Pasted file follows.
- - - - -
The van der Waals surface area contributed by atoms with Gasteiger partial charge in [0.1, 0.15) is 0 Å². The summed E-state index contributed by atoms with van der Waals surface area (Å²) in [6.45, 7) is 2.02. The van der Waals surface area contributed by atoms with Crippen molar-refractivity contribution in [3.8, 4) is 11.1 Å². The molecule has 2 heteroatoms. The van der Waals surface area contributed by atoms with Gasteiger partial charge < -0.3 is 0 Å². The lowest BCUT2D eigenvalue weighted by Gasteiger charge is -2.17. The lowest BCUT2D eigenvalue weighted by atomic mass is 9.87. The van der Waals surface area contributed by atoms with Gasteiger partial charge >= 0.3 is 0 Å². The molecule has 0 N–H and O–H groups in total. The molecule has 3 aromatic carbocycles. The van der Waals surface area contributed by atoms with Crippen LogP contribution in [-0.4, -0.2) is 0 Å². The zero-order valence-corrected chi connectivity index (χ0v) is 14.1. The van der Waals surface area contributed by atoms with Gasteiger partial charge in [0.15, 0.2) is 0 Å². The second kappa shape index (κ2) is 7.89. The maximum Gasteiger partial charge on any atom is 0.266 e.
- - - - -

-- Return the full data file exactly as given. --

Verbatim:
The van der Waals surface area contributed by atoms with Gasteiger partial charge in [0.1, 0.15) is 0 Å². The summed E-state index contributed by atoms with van der Waals surface area (Å²) in [6.45, 7) is 2.02. The van der Waals surface area contributed by atoms with Crippen molar-refractivity contribution in [3.8, 4) is 11.1 Å². The molecule has 2 heteroatoms. The van der Waals surface area contributed by atoms with Gasteiger partial charge < -0.3 is 0 Å². The lowest BCUT2D eigenvalue weighted by Gasteiger charge is -2.17. The lowest BCUT2D eigenvalue weighted by atomic mass is 9.87. The van der Waals surface area contributed by atoms with Gasteiger partial charge >= 0.3 is 0 Å². The molecule has 0 N–H and O–H groups in total. The molecule has 3 aromatic carbocycles. The van der Waals surface area contributed by atoms with Crippen LogP contribution in [-0.4, -0.2) is 0 Å². The zero-order valence-corrected chi connectivity index (χ0v) is 14.1. The van der Waals surface area contributed by atoms with Gasteiger partial charge in [0.15, 0.2) is 0 Å². The second kappa shape index (κ2) is 7.89. The maximum Gasteiger partial charge on any atom is 0.266 e.